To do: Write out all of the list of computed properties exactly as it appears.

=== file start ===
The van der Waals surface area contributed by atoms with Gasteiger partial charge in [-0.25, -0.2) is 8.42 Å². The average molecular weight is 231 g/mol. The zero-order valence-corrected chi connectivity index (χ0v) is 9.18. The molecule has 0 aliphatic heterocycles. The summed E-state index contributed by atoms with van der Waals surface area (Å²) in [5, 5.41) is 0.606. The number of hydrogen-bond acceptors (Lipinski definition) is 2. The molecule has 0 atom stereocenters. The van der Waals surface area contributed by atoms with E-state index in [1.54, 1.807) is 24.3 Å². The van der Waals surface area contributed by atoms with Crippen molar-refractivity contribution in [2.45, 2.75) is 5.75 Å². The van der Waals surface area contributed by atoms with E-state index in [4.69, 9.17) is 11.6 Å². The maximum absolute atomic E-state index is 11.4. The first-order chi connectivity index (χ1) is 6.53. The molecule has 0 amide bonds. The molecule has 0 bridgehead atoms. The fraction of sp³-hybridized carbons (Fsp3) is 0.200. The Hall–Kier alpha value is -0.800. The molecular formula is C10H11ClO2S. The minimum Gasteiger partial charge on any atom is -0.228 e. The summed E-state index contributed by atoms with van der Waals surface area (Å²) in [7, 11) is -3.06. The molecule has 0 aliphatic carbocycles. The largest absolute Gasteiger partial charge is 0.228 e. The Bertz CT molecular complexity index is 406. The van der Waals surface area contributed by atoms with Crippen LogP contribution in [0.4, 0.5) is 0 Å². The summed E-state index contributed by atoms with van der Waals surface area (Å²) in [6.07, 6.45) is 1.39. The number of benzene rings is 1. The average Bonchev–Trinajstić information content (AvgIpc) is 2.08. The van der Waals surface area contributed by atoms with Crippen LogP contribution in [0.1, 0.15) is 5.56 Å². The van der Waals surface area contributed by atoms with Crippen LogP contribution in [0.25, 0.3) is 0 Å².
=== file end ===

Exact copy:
The van der Waals surface area contributed by atoms with Gasteiger partial charge in [-0.25, -0.2) is 8.42 Å². The average molecular weight is 231 g/mol. The zero-order valence-corrected chi connectivity index (χ0v) is 9.18. The molecule has 0 aliphatic heterocycles. The summed E-state index contributed by atoms with van der Waals surface area (Å²) in [5, 5.41) is 0.606. The number of hydrogen-bond acceptors (Lipinski definition) is 2. The molecule has 0 atom stereocenters. The van der Waals surface area contributed by atoms with E-state index in [1.54, 1.807) is 24.3 Å². The van der Waals surface area contributed by atoms with Crippen molar-refractivity contribution in [2.45, 2.75) is 5.75 Å². The van der Waals surface area contributed by atoms with E-state index in [4.69, 9.17) is 11.6 Å². The maximum absolute atomic E-state index is 11.4. The first-order chi connectivity index (χ1) is 6.53. The molecule has 0 amide bonds. The molecule has 0 bridgehead atoms. The fraction of sp³-hybridized carbons (Fsp3) is 0.200. The Hall–Kier alpha value is -0.800. The molecular formula is C10H11ClO2S. The minimum Gasteiger partial charge on any atom is -0.228 e. The summed E-state index contributed by atoms with van der Waals surface area (Å²) in [7, 11) is -3.06. The molecule has 0 aliphatic carbocycles. The largest absolute Gasteiger partial charge is 0.228 e. The Bertz CT molecular complexity index is 406. The van der Waals surface area contributed by atoms with Crippen LogP contribution in [0.4, 0.5) is 0 Å². The summed E-state index contributed by atoms with van der Waals surface area (Å²) in [6.07, 6.45) is 1.39. The number of benzene rings is 1. The average Bonchev–Trinajstić information content (AvgIpc) is 2.08. The van der Waals surface area contributed by atoms with Crippen LogP contribution in [0.1, 0.15) is 5.56 Å². The van der Waals surface area contributed by atoms with Crippen LogP contribution in [0.25, 0.3) is 0 Å².